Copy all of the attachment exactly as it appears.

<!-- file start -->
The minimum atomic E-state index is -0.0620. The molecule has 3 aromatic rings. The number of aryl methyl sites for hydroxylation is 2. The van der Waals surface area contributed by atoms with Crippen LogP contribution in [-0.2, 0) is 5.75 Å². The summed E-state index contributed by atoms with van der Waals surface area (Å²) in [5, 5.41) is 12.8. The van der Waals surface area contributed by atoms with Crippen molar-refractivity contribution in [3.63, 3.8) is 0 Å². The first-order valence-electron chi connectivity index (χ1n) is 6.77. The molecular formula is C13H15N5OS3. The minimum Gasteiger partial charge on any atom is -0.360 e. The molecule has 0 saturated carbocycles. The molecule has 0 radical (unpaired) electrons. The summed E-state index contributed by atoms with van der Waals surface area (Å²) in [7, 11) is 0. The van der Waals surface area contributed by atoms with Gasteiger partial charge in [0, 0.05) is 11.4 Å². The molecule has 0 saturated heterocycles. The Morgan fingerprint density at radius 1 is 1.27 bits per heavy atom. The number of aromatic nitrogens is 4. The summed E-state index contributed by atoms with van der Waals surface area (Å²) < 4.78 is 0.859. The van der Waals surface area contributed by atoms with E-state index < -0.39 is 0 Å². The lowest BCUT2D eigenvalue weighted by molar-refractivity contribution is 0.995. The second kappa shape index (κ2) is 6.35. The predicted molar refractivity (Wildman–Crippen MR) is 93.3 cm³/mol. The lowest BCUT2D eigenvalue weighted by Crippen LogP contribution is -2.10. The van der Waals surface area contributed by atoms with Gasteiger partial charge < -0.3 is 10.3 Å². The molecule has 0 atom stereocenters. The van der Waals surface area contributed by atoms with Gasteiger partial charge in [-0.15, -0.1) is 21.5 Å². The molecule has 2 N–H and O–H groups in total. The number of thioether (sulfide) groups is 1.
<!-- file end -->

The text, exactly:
The minimum atomic E-state index is -0.0620. The molecule has 3 aromatic rings. The number of aryl methyl sites for hydroxylation is 2. The van der Waals surface area contributed by atoms with Crippen LogP contribution in [-0.2, 0) is 5.75 Å². The summed E-state index contributed by atoms with van der Waals surface area (Å²) in [5, 5.41) is 12.8. The van der Waals surface area contributed by atoms with Crippen molar-refractivity contribution in [3.63, 3.8) is 0 Å². The first-order valence-electron chi connectivity index (χ1n) is 6.77. The molecular formula is C13H15N5OS3. The minimum Gasteiger partial charge on any atom is -0.360 e. The molecule has 0 saturated carbocycles. The molecule has 0 radical (unpaired) electrons. The summed E-state index contributed by atoms with van der Waals surface area (Å²) in [7, 11) is 0. The van der Waals surface area contributed by atoms with Gasteiger partial charge in [0, 0.05) is 11.4 Å². The molecule has 0 saturated heterocycles. The Morgan fingerprint density at radius 1 is 1.27 bits per heavy atom. The number of aromatic nitrogens is 4. The summed E-state index contributed by atoms with van der Waals surface area (Å²) < 4.78 is 0.859. The van der Waals surface area contributed by atoms with E-state index < -0.39 is 0 Å². The lowest BCUT2D eigenvalue weighted by molar-refractivity contribution is 0.995. The second kappa shape index (κ2) is 6.35. The predicted molar refractivity (Wildman–Crippen MR) is 93.3 cm³/mol. The lowest BCUT2D eigenvalue weighted by Crippen LogP contribution is -2.10. The van der Waals surface area contributed by atoms with Gasteiger partial charge < -0.3 is 10.3 Å². The molecule has 0 atom stereocenters. The van der Waals surface area contributed by atoms with Gasteiger partial charge in [-0.15, -0.1) is 21.5 Å². The molecule has 2 N–H and O–H groups in total. The number of thioether (sulfide) groups is 1.